Over the past ten years, Danish craft has received a considerable number of international awards and recognition as the avant-garde of design. Contemporary Danish craftspeople often work within the cross-field of art, craft and design. They combine centuries-old traditional techniques with storytelling and modern high-tech approaches; a combination that leads to extraordinary and innovative products. »When defining what crafts are today, the majority of literary focus is oriented around aesthetics and meaning, as the field seeks out its cultural relevance for its evolving audience. Indeed, crafts are gaining prominence and meeting the market needs of a growing number of quality conscious consumers who seek products with substance. But to what extent the needs are served on the other half of this market paradigm is not given much scrutiny, unless it serves the interest of economic growth? »Danish craft traditions are at the core of production and marketing at both Royal Copenhagen and Holmegaard Glassworks. But what role do the craftspeople play? FOKUS met with Creative Director Niels Bastrup of Royal Copenhagen and Managing Director Peter Normann Nielsen of Holmegaard to talk about branding, product development and the conquest of new markets in a global world where designer names might make a difference. »In ceramicist Martin Bodilsen Kaldahl’s artistic 3D experimentarium at Danmarks Designskole, tree branches and highway interchanges combine to form countless fantastic forms – and the digital universe proves an endless source of inspiration for developing new expressions in the world of clay. »In close partnership with Dutch designers such as Hella Jongerius and Marcel Wanders the internationally acclaimed ceramics producer Royal Tichelaar Makkum has successfully launched a range of innovative product series – all in sublime quality and with roots in the crafts tradition.
Managing Director Jan Tichelaar, who was a guest speaker at Danish Crafts’ Kur07, talks about developing designs that are both pleasing and surprising, and says hat he would not dream of moving production abroad for purely economic reasons.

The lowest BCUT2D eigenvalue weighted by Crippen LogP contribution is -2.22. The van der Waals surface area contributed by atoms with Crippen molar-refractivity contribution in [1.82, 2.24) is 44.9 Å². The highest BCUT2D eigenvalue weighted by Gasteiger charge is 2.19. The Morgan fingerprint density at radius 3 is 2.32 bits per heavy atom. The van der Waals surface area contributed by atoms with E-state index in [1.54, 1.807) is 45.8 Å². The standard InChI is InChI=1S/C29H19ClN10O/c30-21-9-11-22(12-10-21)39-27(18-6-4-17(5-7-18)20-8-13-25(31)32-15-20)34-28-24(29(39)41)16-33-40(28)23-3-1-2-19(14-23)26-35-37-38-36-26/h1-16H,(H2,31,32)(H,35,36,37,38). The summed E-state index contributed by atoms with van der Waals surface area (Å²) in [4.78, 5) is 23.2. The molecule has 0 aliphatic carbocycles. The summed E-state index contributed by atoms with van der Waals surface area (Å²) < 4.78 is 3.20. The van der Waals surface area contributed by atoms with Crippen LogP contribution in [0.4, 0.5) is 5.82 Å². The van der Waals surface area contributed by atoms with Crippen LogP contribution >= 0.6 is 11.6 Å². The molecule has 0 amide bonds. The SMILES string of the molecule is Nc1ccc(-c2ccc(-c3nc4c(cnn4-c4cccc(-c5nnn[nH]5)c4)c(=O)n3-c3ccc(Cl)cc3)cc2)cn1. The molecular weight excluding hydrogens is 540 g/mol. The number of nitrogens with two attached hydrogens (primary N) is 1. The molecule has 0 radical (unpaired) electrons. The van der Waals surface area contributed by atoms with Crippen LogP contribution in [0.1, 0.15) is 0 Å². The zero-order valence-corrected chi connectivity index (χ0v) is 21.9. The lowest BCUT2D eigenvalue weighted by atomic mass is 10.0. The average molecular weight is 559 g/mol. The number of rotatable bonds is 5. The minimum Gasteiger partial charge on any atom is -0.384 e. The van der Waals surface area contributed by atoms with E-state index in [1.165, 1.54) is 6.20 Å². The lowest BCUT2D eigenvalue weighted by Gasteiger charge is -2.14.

»The young design firm Muuto is the first Danish design firm to receive funding from the Danish venture capital fund Vaekstfonden. Muuto aims to gain a strong foothold in the USA, Japan and Australia, even before the end of 2007, with a crafts line designed by the leading young designers in the Nordic countries. »By investing in the design firm Muuto, the Danish venture capital fund Vaekstfonden hopes to highlight the design business in general and inspire other investors to invest in design and crafts. »Much has been said and written on the significance of design for the development and growth of society, but most of it is inconclusive. The advisors and decision-makers who imagine that we can design our way to wealth have no clear notion of what design actually is. Indeed it is a difficult concept. »Matilda McQuaid, who has spent 13 years researching high-tech textiles at the Cooper-Hewitt National Design Museum in New York, highlights the significance of crafts in innovative design processes. »Corsinel – a line of special underwear for colostomy-patients - took three years to develop. An intimate knowledge of materials was essential to the quality of the finished product. »Cultural research and development have been highly significant to Denmark’s production and growth and we have much to learn about creativity and innovation by studying successful creative environments both in Denmark and abroad. These might be Danish filmmakers, London art colleges or small but influential groups of architects. Innovation, risk-taking, creative and artistic education and research environments and cooperation between public and private companies are prerequisite if Denmark is to make the most of its opportunities internationally. »Trend- and lifestyle researcher Henrik Vejlgaard predicts an increasing demand for crafts and aesthetics. The demand comes from new, young hyper-individualists who go experience-shopping looking for unique items. »Dutch designer Hella Jongerius operates in the intersection between design, craftsmanship and state-of-the-art technology. Formerly a member of Droog Design, Jongerius is staking out an international reputation for cutting-edge innovation. Here is what she has to say about her special passion for crafts. »Danish designer Louise Campbell sees change underway. We have trouble seeing who we are and we are beginning to discover that the standardization entailed in megatrends is risky. »Contribution to the conference, Ingenuity and Critique: an exploration of curatorial practice and critical writing in the crafts, October 3, 2004, at Harbourfront Centre, Toronto »Murray Moss, owner of moss, one of New Yorks most influential design stores explains why we experience a revival, redefinition and reinvention of craft. »Ursula Munch-Petersen, one of Denmark’s foremost designers, fears that craftsmanship and the Danish design tradition are on the verge of slipping through our fingers. »We are up against a world where design is stereotyped. Perhaps arts and crafts will save us from this uniformity. These are the words of Snorre Læssøe Stephensen, head of the Institute of Product Design at the Danish School of Art and Design. »We met writer Christian Bundegaard to talk about the status of Danish arts and crafts and gain a fresh view of things. »Danish crafts artist Ole Jensen is already somewhat of a classic. He has just joined the State Fund for the Arts as chairman of the committee for arts and crafts and artistic design. We asked Ole Jensen to give us his thoughts on what makes arts and crafts unique. »Internationally renowned Danish designer Erik Magnussen, who in September garnered the National Bank of Denmark’s award of honour, has no doubt: Without arts and crafts, no Stelton thermal carafe. »